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The Endocrinologist


Issue 122 Winter 2016

Endocrinologist > Winter 2016 > Next Generation


Talking face to face: the value of the Society’s Themed Scientific Meeting Grant

Jason Carroll | Next Generation



Delegates at the Cambridge meeting

Delegates at the Cambridge meeting

Jason Carroll recently received the Society’s Themed Scientific Meeting Grant to run a conference on hormone-dependent cancers. Here, he tells us why he applied for the award and how it has benefited his area of science.

 

Hormone-dependent cancer is commonly seen as an ‘old’ and ‘mature’ area of work, particularly when viewed next to some cancer types that are only now being characterised. However, two major variables keep hormone-dependent cancers in the spotlight.

The first is that oestrogen receptor (ER)-positive breast cancer and androgen receptor (AR)-driven prostate cancer continue to kill thousands of people every year. This is despite the existence of endocrine therapies that block ER and AR activity in breast and prostate cancer respectively.

Secondly, recent technological advances in ‘-omics’ and cancer modelling have revealed extraordinary insights into hormone-dependent cancers that we simply didn’t appreciate a few years ago. We now know that endocrine resistance can arise due to changes in the fidelity of ER and AR themselves, and that existing agents that block these proteins lack efficacy in these situations.

This has clarified the need for better targeted agents that can modulate these pathways indirectly, which requires an understanding of the biological basis of ER/AR activity. In addition, recent advances in cancer modelling have meant that we can study hormone-dependent cancer in a more physiologically relevant and robust manner.

 

FACILITATING COLLABORATION

Our field is changing so fast that it’s sometimes challenging to keep up with new discoveries and publications. Wayne Tilley (my collaborator from the University of Adelaide, SA, Australia) and I thought it was critical for us to gather some of the leaders in the field together, in order to present new findings and to discuss and share ideas.

Being able to discuss ideas ‘offline’, and to brainstorm, are crucial parts of knowledge transfer. This can lead to successful collaborative efforts. As such, having key people together in one location with the time for discussion and debate is vital.

 

ACHIEVING A BROAD REACH

'Being able to discuss ideas "offline", and to brainstorm, are crucial parts of knowledge transfer. This can lead to successful collaborative efforts'

The meeting we organised in Cambridge (UK) included some of the people who are most central to changing paradigms and shaping our understanding of these important cancers. We were keen to ensure that the meeting reflected the different aspects of the research area, including novel biological understanding, evolving cancer models and new preclinical and clinical observations.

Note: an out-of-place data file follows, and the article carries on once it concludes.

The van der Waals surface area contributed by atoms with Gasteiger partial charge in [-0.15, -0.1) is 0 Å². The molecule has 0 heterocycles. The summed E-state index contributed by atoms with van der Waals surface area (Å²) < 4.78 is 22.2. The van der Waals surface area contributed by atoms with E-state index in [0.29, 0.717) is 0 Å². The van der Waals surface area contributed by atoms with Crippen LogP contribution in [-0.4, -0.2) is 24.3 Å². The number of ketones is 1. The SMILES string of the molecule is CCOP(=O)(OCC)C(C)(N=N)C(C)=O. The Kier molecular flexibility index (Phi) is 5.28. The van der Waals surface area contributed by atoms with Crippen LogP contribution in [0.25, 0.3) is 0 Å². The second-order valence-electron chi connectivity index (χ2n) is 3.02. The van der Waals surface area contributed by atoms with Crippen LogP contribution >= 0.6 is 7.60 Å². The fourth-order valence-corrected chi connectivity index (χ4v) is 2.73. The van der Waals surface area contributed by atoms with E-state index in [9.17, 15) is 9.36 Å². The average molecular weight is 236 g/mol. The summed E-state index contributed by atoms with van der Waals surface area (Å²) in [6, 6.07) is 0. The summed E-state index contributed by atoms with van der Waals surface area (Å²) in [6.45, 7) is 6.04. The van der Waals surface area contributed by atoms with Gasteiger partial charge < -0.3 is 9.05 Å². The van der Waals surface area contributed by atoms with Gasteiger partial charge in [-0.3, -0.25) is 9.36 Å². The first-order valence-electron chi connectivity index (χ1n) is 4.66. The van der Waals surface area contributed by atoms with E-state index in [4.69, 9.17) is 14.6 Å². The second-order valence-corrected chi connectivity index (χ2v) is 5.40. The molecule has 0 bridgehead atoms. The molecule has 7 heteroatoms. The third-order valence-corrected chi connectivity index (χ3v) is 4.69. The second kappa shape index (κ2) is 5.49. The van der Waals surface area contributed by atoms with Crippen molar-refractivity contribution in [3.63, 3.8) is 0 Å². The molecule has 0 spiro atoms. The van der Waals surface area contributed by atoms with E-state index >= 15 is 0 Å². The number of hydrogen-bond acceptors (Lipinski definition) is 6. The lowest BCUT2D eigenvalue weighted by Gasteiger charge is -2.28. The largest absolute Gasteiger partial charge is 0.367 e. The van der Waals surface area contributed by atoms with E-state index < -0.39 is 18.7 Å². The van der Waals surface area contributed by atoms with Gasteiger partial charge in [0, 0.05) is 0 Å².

A number of exciting new treatment options are available for women with ER-positive breast cancer and men with prostate cancer but, in many cases, we don’t know how to stratify patients appropriately, because we’re still not sure who will benefit from specific treatments and who will not. This meeting was designed so that new clinical findings could be discussed in the presence of the biologists and clinicians who are learning about the cancer specific variables, to facilitate better patient stratification. This integrative approach is required in order to maximise the success of new therapies.

 

THE IMPORTANCE OF FUNDING

Both of us who organised this meeting have an excellent long-standing relationship with the Society for Endocrinology. When we heard about the funding opportunity provided by the Themed Scientific Meeting Grant, we were keen to apply. Once we had gone through the application process, what was most striking was how easy and user friendly it had been. It was not at all complicated or laborious and we received a response quickly – this is in stark contrast to many other funding agencies.

Organising a conference such as we did, with world-leading speakers, requires funds to ensure we could cover the running costs and the speakers’ travel and accommodation. Without this support, speakers of a high calibre wouldn’t have attended. This is why it’s important such conference funding opportunities are available, and why we are so grateful for the funds we received from the Society for Endocrinology.

We were delighted with the conference, and hope that we can run similar meetings again in the near future.

Jason Carroll 

Group Leader, Cancer Research UK Cambridge Institute

 

The Society’s Themed Scientific Meeting Grant provides up to £10,000 to support the best new science by funding short, focused scientific meetings. The next application deadline is 31 May 2017.

 

 




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